Exported by default. Get a regexp pattern by name from a "Regexp::Pattern::*" module.


        re($name[, \%args ]) => $re

       $name is MODULE_NAME::PATTERN_NAME where MODULE_NAME is name of a "Regexp::Pattern::*"
       module without the "Regexp::Pattern::" prefix and PATTERN_NAME is a key to the %RE package
       global hash in the module. A dynamic pattern can accept arguments for its generator, and
       you can pass it as hashref in the second argument of "re()".

       Anchoring. You can also put "-anchor => 1" in %args. This will conveniently wraps the
       regex inside "qr/\A(?:...)\z/".

       Die when pattern by name $name cannot be found (either the module cannot be loaded or the
       pattern with that name is not found in the module).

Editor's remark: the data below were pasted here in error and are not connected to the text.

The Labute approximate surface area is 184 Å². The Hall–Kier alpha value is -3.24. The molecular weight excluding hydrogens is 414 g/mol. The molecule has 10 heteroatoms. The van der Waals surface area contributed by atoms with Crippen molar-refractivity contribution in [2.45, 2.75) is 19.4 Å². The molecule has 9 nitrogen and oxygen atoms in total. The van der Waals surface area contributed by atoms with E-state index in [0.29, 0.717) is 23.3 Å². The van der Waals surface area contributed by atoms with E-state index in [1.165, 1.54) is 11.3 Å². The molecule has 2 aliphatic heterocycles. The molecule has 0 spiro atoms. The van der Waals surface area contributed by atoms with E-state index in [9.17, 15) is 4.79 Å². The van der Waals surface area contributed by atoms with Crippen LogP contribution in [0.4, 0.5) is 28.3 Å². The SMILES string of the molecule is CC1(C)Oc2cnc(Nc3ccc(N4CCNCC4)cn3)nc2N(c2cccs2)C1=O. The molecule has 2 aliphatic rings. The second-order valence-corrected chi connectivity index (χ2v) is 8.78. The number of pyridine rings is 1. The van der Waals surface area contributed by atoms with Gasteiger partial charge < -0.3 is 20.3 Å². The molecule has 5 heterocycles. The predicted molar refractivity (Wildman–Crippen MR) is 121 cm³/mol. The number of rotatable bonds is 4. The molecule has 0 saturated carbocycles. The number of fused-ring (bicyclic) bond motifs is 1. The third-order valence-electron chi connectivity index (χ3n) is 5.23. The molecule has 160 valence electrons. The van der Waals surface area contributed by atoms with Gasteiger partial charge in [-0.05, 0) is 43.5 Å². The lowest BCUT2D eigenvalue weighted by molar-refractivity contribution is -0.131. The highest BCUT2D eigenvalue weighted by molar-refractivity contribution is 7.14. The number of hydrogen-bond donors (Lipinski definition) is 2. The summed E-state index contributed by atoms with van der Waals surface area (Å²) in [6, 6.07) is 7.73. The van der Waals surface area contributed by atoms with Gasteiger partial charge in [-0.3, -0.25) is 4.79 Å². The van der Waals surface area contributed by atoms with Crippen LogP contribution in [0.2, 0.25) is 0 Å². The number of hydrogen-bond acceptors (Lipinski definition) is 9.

Please visit the project's homepage at <>.


       Source repository is at <>.


       Please report any bugs or feature requests on the bugtracker website

       When submitting a bug or request, please include a test-file or a patch to an existing
       test-file that illustrates the bug or desired feature.


       Regexp::Common. Regexp::Pattern is an alternative to Regexp::Common.  Regexp::Pattern
       offers simplicity and lower startup overhead. Instead of a magic hash, you retrieve
       available regexes from normal data structure or via the provided "re()" function.
       Regexp::Pattern also provides a hash interface, albeit the hash is not magic.

       Regexp::Common::RegexpPattern, a bridge module to use patterns in "Regexp::Pattern::*"
       modules via Regexp::Common.

       Regexp::Pattern::RegexpCommon, a bridge module to use patterns in "Regexp::Common::*"
       modules via Regexp::Pattern.


       If you use Dist::Zilla: Dist::Zilla::Plugin::Regexp::Pattern,

       Test::Regexp::Pattern and test-regexp-pattern.


       perlancar <>


       This software is copyright (c) 2018, 2016 by

       This is free software; you can redistribute it and/or modify it under the same terms as
       the Perl 5 programming language system itself.